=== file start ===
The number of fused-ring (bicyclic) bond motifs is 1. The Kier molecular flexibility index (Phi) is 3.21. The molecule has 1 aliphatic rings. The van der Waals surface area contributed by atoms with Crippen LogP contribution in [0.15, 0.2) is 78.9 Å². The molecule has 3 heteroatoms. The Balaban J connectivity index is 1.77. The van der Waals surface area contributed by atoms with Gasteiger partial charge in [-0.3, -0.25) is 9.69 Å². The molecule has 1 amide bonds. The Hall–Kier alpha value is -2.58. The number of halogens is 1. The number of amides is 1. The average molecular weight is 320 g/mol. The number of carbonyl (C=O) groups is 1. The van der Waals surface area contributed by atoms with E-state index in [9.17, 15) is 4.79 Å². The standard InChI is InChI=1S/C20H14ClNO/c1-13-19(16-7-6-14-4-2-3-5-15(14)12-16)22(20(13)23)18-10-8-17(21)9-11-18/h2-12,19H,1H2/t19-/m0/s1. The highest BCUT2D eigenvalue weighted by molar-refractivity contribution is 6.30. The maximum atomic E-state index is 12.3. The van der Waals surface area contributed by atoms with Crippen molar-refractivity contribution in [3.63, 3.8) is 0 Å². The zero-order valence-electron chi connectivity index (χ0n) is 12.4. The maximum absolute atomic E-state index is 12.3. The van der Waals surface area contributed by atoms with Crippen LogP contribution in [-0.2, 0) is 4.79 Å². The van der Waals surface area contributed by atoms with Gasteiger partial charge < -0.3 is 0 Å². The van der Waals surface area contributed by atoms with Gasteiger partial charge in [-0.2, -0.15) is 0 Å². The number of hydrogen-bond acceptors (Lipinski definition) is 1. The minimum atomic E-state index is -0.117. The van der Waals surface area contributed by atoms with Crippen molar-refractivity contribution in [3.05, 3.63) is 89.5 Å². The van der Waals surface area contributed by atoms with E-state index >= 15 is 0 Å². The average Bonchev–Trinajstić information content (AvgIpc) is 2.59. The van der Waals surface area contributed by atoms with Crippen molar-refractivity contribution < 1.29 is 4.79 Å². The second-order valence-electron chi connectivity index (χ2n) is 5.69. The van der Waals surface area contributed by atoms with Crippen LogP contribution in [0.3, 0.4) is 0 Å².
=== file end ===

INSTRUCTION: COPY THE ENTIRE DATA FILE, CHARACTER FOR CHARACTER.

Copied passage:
The number of fused-ring (bicyclic) bond motifs is 1. The Kier molecular flexibility index (Phi) is 3.21. The molecule has 1 aliphatic rings. The van der Waals surface area contributed by atoms with Crippen LogP contribution in [0.15, 0.2) is 78.9 Å². The molecule has 3 heteroatoms. The Balaban J connectivity index is 1.77. The van der Waals surface area contributed by atoms with Gasteiger partial charge in [-0.3, -0.25) is 9.69 Å². The molecule has 1 amide bonds. The Hall–Kier alpha value is -2.58. The number of halogens is 1. The number of amides is 1. The average molecular weight is 320 g/mol. The number of carbonyl (C=O) groups is 1. The van der Waals surface area contributed by atoms with E-state index in [9.17, 15) is 4.79 Å². The standard InChI is InChI=1S/C20H14ClNO/c1-13-19(16-7-6-14-4-2-3-5-15(14)12-16)22(20(13)23)18-10-8-17(21)9-11-18/h2-12,19H,1H2/t19-/m0/s1. The highest BCUT2D eigenvalue weighted by molar-refractivity contribution is 6.30. The maximum atomic E-state index is 12.3. The van der Waals surface area contributed by atoms with Crippen molar-refractivity contribution in [3.63, 3.8) is 0 Å². The zero-order valence-electron chi connectivity index (χ0n) is 12.4. The maximum absolute atomic E-state index is 12.3. The van der Waals surface area contributed by atoms with Crippen LogP contribution in [-0.2, 0) is 4.79 Å². The van der Waals surface area contributed by atoms with Gasteiger partial charge < -0.3 is 0 Å². The van der Waals surface area contributed by atoms with Gasteiger partial charge in [-0.2, -0.15) is 0 Å². The number of hydrogen-bond acceptors (Lipinski definition) is 1. The minimum atomic E-state index is -0.117. The van der Waals surface area contributed by atoms with Crippen molar-refractivity contribution in [3.05, 3.63) is 89.5 Å². The van der Waals surface area contributed by atoms with E-state index >= 15 is 0 Å². The average Bonchev–Trinajstić information content (AvgIpc) is 2.59. The van der Waals surface area contributed by atoms with Crippen molar-refractivity contribution < 1.29 is 4.79 Å². The second-order valence-electron chi connectivity index (χ2n) is 5.69. The van der Waals surface area contributed by atoms with Crippen LogP contribution in [0.3, 0.4) is 0 Å².